This decisive, triumphant instance of thought yielding to living rather than dying hints at the need to deal with death as a foe, not a friend – even when it seems to promise us peace. That’s in line with the Bible, which speaks of death as “the last enemy that shall be destroyed”.
Why the last enemy?
Perhaps because there is plenty of opportunity to test the Bible promise of eternal life right here, in the minutiae of our daily lives.
That’s a lesson I have been grateful to learn from a spiritual teacher who lived through those halcyon Victorian days described by Lutz.
Despite being of that era, Mary Baker Eddy didn’t revere the death process in the way the professor says her contemporaries did. Instead, as a deep metaphysical thinker, healer and writer, she saw a need to see beyond the comforting belief that death was in and of itself a transition that could somehow solve “the problem of being”.
“If the change called death destroyed the belief in sin, sickness, and death, happiness would be won at the moment of dissolution, and be forever permanent;” she writes in her main work, Science and Health with Key to the Scriptures, adding:”but this is not so.”
“Not death, but the understanding of Life, makes man immortal,” she further explained.
Put another way, experiencing immortality begins with life before death – that is, gaining a sense of spiritual life here and now. This entails recognising there are two perspectives of life constantly vying for our allegiance. One is a material sense of life as finite and limited – as sometimes happy, sometimes sad. The other is a deeper view of identity as divinely created and consistently joyful and purposeful. To accept the latter as the reality and strive to express it in our actions is to “choose life”, as the Bible puts it.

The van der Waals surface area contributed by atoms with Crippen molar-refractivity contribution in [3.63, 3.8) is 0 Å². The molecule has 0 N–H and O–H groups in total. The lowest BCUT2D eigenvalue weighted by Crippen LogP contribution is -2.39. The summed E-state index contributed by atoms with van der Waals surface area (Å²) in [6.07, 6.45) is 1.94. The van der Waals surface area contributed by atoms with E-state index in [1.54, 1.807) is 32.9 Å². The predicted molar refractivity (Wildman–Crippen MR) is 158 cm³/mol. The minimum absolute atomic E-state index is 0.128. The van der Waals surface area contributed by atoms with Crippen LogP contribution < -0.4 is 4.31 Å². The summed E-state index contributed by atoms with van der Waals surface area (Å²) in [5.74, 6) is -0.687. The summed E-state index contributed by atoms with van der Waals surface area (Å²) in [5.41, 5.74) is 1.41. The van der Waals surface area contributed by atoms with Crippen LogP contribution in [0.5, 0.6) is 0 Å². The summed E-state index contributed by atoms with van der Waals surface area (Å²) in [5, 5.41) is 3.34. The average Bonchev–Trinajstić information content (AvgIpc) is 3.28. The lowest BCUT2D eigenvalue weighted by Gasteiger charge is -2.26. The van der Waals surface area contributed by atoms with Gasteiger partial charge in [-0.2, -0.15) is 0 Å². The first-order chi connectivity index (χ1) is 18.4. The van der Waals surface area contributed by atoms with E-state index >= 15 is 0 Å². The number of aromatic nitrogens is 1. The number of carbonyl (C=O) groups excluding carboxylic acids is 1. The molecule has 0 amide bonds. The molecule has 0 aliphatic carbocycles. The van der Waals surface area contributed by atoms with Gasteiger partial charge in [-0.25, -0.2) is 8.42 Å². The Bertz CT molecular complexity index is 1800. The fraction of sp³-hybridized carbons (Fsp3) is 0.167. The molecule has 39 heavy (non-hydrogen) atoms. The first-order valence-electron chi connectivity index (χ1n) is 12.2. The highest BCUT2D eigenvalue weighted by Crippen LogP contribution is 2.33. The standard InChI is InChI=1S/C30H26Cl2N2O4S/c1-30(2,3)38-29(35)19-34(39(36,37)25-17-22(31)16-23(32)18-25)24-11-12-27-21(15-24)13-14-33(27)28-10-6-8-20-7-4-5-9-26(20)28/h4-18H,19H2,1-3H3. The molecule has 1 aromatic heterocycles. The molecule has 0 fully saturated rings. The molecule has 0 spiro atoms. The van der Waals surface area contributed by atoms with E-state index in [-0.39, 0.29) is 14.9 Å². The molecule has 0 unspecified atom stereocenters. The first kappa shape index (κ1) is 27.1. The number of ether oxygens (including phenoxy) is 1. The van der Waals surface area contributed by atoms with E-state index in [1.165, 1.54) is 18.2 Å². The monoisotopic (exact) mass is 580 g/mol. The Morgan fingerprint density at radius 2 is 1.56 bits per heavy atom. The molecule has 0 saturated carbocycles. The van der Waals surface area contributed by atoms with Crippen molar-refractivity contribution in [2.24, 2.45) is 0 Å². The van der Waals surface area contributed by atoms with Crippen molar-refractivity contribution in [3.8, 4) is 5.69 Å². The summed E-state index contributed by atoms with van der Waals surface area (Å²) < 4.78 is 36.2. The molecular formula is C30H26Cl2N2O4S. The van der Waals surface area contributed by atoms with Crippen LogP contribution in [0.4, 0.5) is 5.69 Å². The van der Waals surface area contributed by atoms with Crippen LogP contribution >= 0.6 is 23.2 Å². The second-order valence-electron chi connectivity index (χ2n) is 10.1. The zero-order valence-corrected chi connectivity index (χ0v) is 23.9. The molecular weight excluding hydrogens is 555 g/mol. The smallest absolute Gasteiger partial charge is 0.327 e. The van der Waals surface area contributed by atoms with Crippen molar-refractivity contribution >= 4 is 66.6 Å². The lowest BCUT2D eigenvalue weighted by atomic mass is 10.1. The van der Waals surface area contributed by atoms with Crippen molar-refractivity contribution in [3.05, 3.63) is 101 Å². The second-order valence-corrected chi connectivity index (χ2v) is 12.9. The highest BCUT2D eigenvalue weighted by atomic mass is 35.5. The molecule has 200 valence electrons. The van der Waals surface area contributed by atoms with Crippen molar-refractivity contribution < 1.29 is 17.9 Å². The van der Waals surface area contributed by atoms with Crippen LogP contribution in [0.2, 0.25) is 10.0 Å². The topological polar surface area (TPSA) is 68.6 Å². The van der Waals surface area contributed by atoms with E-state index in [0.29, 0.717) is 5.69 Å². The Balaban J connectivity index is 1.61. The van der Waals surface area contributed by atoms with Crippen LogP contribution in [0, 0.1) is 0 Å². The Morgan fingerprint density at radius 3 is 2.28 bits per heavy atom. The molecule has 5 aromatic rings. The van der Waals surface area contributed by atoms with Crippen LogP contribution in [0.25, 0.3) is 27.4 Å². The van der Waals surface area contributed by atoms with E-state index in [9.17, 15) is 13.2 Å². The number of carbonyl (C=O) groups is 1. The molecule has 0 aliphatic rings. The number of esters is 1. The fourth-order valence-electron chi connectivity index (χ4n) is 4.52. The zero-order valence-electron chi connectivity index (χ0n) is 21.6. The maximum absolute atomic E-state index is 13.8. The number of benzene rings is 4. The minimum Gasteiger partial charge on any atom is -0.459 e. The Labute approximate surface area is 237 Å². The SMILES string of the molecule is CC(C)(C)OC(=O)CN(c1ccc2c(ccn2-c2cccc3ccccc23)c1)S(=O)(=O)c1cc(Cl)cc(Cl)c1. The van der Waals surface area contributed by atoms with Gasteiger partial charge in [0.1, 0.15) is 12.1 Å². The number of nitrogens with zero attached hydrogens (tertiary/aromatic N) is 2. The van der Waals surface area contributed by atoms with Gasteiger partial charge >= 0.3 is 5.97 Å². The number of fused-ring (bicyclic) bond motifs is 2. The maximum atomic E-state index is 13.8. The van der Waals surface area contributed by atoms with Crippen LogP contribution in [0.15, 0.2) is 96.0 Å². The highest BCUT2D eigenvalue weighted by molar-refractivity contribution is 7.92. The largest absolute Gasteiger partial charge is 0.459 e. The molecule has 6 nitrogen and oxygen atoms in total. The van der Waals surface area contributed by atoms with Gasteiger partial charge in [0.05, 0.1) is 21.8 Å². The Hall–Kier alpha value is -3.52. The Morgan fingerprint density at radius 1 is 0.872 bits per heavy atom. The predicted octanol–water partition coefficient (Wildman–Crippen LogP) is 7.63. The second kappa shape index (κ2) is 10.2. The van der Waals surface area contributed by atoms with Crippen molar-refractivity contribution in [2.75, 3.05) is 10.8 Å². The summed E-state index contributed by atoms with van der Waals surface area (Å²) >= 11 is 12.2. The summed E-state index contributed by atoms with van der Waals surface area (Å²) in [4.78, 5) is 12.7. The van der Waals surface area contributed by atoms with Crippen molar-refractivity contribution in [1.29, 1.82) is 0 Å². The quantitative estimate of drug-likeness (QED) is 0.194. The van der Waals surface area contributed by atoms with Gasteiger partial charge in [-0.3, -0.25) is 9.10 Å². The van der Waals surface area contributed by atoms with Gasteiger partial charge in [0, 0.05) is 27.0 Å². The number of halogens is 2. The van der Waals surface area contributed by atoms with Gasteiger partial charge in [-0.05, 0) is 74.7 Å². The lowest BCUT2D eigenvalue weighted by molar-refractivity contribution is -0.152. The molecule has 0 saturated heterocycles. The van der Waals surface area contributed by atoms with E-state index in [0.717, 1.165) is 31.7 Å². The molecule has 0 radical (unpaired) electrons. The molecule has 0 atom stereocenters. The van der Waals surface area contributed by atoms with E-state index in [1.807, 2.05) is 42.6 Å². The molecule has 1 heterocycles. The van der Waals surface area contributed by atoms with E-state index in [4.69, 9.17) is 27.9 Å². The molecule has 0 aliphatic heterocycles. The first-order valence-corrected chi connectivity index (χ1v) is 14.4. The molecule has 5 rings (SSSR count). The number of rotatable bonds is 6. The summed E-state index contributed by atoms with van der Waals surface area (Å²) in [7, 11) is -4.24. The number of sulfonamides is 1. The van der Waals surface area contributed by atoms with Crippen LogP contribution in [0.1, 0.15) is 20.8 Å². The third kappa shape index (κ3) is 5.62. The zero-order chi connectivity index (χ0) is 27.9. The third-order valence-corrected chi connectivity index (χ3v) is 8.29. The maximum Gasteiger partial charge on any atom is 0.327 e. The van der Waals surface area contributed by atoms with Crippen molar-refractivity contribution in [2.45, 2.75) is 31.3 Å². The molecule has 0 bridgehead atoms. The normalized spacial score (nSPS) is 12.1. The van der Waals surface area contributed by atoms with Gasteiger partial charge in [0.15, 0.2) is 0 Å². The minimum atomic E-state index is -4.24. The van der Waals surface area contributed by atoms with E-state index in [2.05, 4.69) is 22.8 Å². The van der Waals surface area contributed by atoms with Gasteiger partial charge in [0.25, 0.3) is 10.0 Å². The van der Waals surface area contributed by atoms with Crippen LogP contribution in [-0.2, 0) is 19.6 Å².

Making this choice is far from being an abstract exercise. While we seldom face the kind of life and death situations that confronted Gill Hicks, making the right choices about who we understand ourselves to be can be key to our wellbeing each step of the way.
Indeed, I have experienced many healings through glimpsing the underlying, immortal nature of mankind. I once gained complete freedom from a fever when I glimpsed this to be true for myself. And an irritation with someone that bordered on hatred melted into a warmhearted affection for them when I glimpsed their immortality.
It can take considerable courage to choose to identify ourselves spiritually in the face of the entrenched worldview that we’re only physical organisms . It can take prayer, patience and persistence.
But each time we successfully choose “life over death” in even these modest ways, and find it can heal us, it shines a little more light on immortality – the immortality that the Bible promises belongs to one and all, both before and after “the change called death”.
This blog was first posted on The News Hub as “Seeking immortality through life, not death”.